Wiring: Sanity Check

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    Looking for feedback from those who have dealt with wiring.

    As you can see in my project postings I finally have the rebuilt engine running and now it’s time to move to the next piece of the puzzle…wiring.

    My original plan was to replace all the old wiring.  But now, having spent twice the time planned on my engine rebuild I am having second thoughts. 

    I definitely will have to rewire the dash.  But I’m thinking I can get away with testing/inspecting the existing wiring and connections and only work on what’s broken.

    Any input from those with experience in this area??

    I’ve ripped off all the sheathing and exposed all wires and connections.  The wiring under the “hood” was never exposed to the elements and doesn’t look to be dry or brittle.  Anything that looks questionable I will replace.  But I’m just not sure I’m adding any real value by the gut and replace approach as most of it is still good.


    edward ericson


    When I pulled out Bridget’s interior & had a look at the
    loom/harness I did most of what you’re doing. Ended up replacing one big
    wire with a melted insulator, most of the wire ends, added a couple
    line fuses and called it good.

    In my case it isn’t, really, because I left the old fusebox in place. So
    now at regular intervals I’ll see things like the GEN light go on (the
    other night this happened) with the tach dying and the fuel gauge going
    to empty at the same time. Ah–that’s the number 3 fuse, I thought–not
    the fan belt. Turned out it had knocked loose. . . .

    In my defense, the idea last year was to get the new gauges wired and
    run them as-is until I made the new dashboard this year, then go in and
    shoot down any gremlins. But I did not make the dash, because this
    spring I had to make this instead:

    (Scale note: the retaining wall blocks are 18 inches wide by 8 inches high. The bottom step is nine feet wide.)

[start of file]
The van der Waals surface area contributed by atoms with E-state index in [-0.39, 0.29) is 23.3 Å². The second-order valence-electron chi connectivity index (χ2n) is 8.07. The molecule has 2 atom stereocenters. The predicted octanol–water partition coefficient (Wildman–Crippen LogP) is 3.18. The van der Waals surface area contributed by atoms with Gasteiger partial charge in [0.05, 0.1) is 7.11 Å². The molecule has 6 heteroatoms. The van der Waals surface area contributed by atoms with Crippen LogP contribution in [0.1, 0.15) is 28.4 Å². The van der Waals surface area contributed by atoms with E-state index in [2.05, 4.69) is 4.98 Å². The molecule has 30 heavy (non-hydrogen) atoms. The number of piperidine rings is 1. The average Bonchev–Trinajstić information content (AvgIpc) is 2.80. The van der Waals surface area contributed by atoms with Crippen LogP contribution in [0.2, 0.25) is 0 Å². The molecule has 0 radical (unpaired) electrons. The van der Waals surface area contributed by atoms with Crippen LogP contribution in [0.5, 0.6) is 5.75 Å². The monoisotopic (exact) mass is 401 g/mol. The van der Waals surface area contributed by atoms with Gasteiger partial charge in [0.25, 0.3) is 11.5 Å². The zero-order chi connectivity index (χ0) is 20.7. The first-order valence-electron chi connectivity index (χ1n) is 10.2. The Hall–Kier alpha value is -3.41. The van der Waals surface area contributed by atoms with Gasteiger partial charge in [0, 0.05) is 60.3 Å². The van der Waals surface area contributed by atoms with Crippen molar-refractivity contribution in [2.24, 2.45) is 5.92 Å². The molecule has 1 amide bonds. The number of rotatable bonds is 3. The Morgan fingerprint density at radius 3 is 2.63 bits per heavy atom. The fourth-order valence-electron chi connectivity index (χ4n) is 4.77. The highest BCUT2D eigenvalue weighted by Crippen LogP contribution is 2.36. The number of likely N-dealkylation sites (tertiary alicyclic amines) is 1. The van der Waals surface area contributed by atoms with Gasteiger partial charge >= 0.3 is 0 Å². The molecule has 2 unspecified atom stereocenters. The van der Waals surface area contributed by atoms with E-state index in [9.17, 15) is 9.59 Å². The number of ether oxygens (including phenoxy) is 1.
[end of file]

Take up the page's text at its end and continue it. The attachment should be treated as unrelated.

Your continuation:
Got that bad boy all sodded up on top Saturday and fixed a kink in the pipe so the garden valve works right. So now I can return my attention to more important pursuits….

    So to your question: Yes, if the wires ain’t broke, no need to fix ’em. But you need to be more fastidious than I was in deciding what needs replacement. Having seen your work so far, my bet is that you will be.




    VERY NICE back yard.  I can see how that would distract you from any other hobby. 

    I appreciate your input.   I plan on replacing the fuse block so we can start anew but, as you said, if it ain’t broke (and I can prove it) there’s no sense in messing with it.

    I’ll see what others have to say but I think this is my plan.



    Rocky, I would suggest doing as Ed says.  But, I would be very careful to make sure and clean and/or replace every one of the grounds.  Starting at the battery.  These have a way of getting overlooked.  And bigger stranded wire (smaller gauge) is always better.  If your gas gauge or oil pressure (etc) gauge bounces in syncopation with your turn signal, it is likely a ground problem.  The engine itself uses practically no electricity – it’s all the other stuff that does.   



    Rocky, What they said. I would also add that if you intended on replacing some wires, since you have already removed the sheathing, replace the entire run. For example, rather than splicing, replace the entire wire from fuse block to headlight switch, etc.

    Allen Caron
    VW based 53MGTD - "MoneyPenny"
    "If one thing matters, everything matters" - from the book The Shack




    Thanks for the heads up on the ground.  I’ll double check those with a wire brush in hand.